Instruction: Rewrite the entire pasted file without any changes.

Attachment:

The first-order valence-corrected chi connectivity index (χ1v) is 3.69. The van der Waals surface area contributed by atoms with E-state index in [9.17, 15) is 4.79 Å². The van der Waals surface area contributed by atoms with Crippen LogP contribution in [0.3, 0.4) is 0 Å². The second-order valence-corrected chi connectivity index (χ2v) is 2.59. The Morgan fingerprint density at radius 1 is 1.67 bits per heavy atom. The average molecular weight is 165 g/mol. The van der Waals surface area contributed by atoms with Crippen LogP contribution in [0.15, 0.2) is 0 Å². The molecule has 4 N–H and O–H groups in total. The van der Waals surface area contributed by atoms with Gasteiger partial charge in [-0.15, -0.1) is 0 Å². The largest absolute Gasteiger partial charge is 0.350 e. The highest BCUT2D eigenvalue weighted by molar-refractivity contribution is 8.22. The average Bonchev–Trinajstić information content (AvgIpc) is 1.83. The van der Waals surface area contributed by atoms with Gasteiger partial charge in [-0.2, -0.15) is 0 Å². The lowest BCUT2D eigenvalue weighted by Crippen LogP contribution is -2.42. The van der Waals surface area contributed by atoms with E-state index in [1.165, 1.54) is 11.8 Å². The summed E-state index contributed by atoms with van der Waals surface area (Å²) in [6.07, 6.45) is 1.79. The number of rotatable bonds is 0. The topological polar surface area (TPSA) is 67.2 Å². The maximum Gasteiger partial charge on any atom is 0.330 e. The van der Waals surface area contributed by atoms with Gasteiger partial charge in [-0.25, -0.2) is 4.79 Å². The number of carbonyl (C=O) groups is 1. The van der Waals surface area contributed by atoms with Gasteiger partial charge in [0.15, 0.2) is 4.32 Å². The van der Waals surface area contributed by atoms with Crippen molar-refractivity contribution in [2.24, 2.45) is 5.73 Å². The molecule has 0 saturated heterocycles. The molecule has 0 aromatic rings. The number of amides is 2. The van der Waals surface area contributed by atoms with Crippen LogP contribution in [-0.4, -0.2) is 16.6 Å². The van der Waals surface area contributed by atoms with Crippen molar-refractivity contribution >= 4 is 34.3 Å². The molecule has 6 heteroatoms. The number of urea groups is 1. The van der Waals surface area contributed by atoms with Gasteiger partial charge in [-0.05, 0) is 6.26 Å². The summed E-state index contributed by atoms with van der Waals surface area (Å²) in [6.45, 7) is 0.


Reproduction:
The first-order valence-corrected chi connectivity index (χ1v) is 3.69. The van der Waals surface area contributed by atoms with E-state index in [9.17, 15) is 4.79 Å². The van der Waals surface area contributed by atoms with Crippen LogP contribution in [0.3, 0.4) is 0 Å². The second-order valence-corrected chi connectivity index (χ2v) is 2.59. The Morgan fingerprint density at radius 1 is 1.67 bits per heavy atom. The average molecular weight is 165 g/mol. The van der Waals surface area contributed by atoms with Crippen LogP contribution in [0.15, 0.2) is 0 Å². The molecule has 4 N–H and O–H groups in total. The van der Waals surface area contributed by atoms with Gasteiger partial charge in [-0.15, -0.1) is 0 Å². The largest absolute Gasteiger partial charge is 0.350 e. The highest BCUT2D eigenvalue weighted by molar-refractivity contribution is 8.22. The average Bonchev–Trinajstić information content (AvgIpc) is 1.83. The van der Waals surface area contributed by atoms with Gasteiger partial charge in [-0.2, -0.15) is 0 Å². The lowest BCUT2D eigenvalue weighted by Crippen LogP contribution is -2.42. The van der Waals surface area contributed by atoms with E-state index in [1.165, 1.54) is 11.8 Å². The summed E-state index contributed by atoms with van der Waals surface area (Å²) in [6.07, 6.45) is 1.79. The number of rotatable bonds is 0. The topological polar surface area (TPSA) is 67.2 Å². The maximum Gasteiger partial charge on any atom is 0.330 e. The van der Waals surface area contributed by atoms with Gasteiger partial charge in [-0.25, -0.2) is 4.79 Å². The number of carbonyl (C=O) groups is 1. The van der Waals surface area contributed by atoms with Gasteiger partial charge in [0.15, 0.2) is 4.32 Å². The van der Waals surface area contributed by atoms with Crippen molar-refractivity contribution in [2.24, 2.45) is 5.73 Å². The molecule has 0 saturated heterocycles. The molecule has 0 aromatic rings. The number of amides is 2. The van der Waals surface area contributed by atoms with Crippen LogP contribution in [-0.4, -0.2) is 16.6 Å². The van der Waals surface area contributed by atoms with Crippen molar-refractivity contribution >= 4 is 34.3 Å². The molecule has 6 heteroatoms. The number of urea groups is 1. The van der Waals surface area contributed by atoms with Gasteiger partial charge in [-0.05, 0) is 6.26 Å². The summed E-state index contributed by atoms with van der Waals surface area (Å²) in [6.45, 7) is 0.